At The Jewish Table: Jewish Food and Culture in Elmira
This is a photograph of Suzanne Hesselson, posing with freshly baked crumb buns.
Suzanne Hesselson got this receipe from a bakery called Ebingers located in Brooklyn, which she remembers going to as a child. The Jewish Food Festival at Congregation Kol Ami in Elmira is a culmination of months of preparation and lifetimes of cooking traditions. Community members have contributed recipes for chopped liver, chicken soup, kugel, mushroom barley soup, challah, babka, hamantaschen, mandelbrot, macaroons, latkes, blintzes, carrot salad and much more. Served to over 800 people who attend the event, held each spring since 2009, these foods pass on memories of Jewish kitchens to new generations and share them with the larger community. Suzanne Hesselson leads teams of bakers in the synagogue's kitchen, making crumb buns, challah, babka, and other baked goods that will be sold at the Food Festival in the bakery stall. “You’ve got to have a bakery. And we came up with Bubbie’’s Bakery, because in Yiddish, Bubbie means grandmother. And I was recently a Bubbie, a grandmother. The first year we made 25 challahs and 15 babkas and we sold out in an hour.” –Suzanne Hesselson
On Managing the Bakery for the Jewish Food Festival:
“So then when the food festival came up, I was asked to come in and be part of the committee. I don't even really remember, but I remember saying, well I'll do the bakery. You know you've got to have a bakery. And we came up with Bubbie's Bakery, but in Yiddish, Bubbie means Grandmother. And in the old Hester Street days, that's what they spoke mostly, was Yiddish, not so much Hebrew. And I was recently a Bubbie - a grandmother - so that's how the name came about. And it just grew. The first year we made twenty five challahs and you know five babkas, fifteen babkas - we sold out in an hour, hour and a half.”
Suzanne’s passion for food is deeply embedded in her Jewish identity. Though she was not particularly religious growing up, she found a passion for Judaism and cooking while working on a kibbutz in Israel as a young woman.
“It actually started in Israel when I was on Kibbutz. I worked in the kitchen. And I just was - I don't know, they're cooking for thousands of people, depending on what kibbutz you're on. And I worked in the kitchen as one of the jobs, and I just became very interested in it. My mother never cooked. If you didn't open a can, or you didn't broil it, she didn't know how to make it. She never cooked. In those days it was just canned vegetables not frozen. And I don't know I just started experimenting. I loved baking bread [….] I just taught myself. Went to classes in New York. And Always said I wanted to open a shop. But I think this community has given me that purpose, and I feel very good about it. So it’s just grown with me, the catering committee and trying different recipes. I make it for my family. And they love it.”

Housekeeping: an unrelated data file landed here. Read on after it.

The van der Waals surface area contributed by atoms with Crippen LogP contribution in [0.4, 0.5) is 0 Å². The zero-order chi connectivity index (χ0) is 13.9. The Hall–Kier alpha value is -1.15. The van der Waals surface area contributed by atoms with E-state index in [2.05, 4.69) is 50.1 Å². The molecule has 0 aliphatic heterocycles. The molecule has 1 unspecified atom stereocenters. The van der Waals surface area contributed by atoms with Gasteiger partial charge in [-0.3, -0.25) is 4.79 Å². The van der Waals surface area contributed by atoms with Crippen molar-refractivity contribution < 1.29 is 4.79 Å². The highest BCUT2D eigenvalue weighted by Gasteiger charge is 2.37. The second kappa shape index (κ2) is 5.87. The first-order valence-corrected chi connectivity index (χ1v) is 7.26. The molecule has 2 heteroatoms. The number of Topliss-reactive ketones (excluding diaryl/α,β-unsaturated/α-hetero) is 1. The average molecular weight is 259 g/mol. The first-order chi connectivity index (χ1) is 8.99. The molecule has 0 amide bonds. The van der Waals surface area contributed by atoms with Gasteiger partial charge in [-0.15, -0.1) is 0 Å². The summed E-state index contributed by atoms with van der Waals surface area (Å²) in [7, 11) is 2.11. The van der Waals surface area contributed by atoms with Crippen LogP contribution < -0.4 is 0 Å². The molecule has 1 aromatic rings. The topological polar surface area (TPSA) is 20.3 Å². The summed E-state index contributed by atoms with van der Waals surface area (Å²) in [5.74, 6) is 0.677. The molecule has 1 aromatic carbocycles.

Yeast breads are Suzanne’s particular love. Here, she describes the aspects of the baking process that she finds most exciting, and how she has honed her technique over many years:
“Well bread - I love the whole process of. You make the yeast and you watch it rise, and the smell of the yeast. Watching the chemistry of the gasses. And then it comes into this beautiful bread. So I really do enjoy that. Over the years, I've tried many recipes to get to where I am, and this is the one that I really like the most - the challah that I make here. And in fact we’re doing this year - for Rosh Hoshanna and Yom Kippur, we are going to sell them for the holiday, and we're going to make them round.”
Some of her baking is influenced by memories of the foods and institutions that made up her Jewish childhood in New York. One particular bakery, Ebingers, held the memories of stolen indulgences and influenced a recipe Sue used for the Jewish Food Festival:
“This year I added crumb buns, which is a form of babka. It's also a yeast. And that was something that I grew up with, in New York. And it's not crumb cake, so it’s very different. And I looked and looked for recipes. And I found Ebingers, which was a big bakery in Brooklyn, Very famous. Had Blackout Cake. Kosher. You know it was Jewish. And I found their recipe, so that's the one we use [….] we used to go visit my grandparents in Brooklyn, because then we were out in Yonkers. And my mother sent us one day and said - buy the coffee cake from Ebingers. And we bought it and then proceeded to eat the whole thing before we got home. And it was raining, so we told her we dropped it in the water.”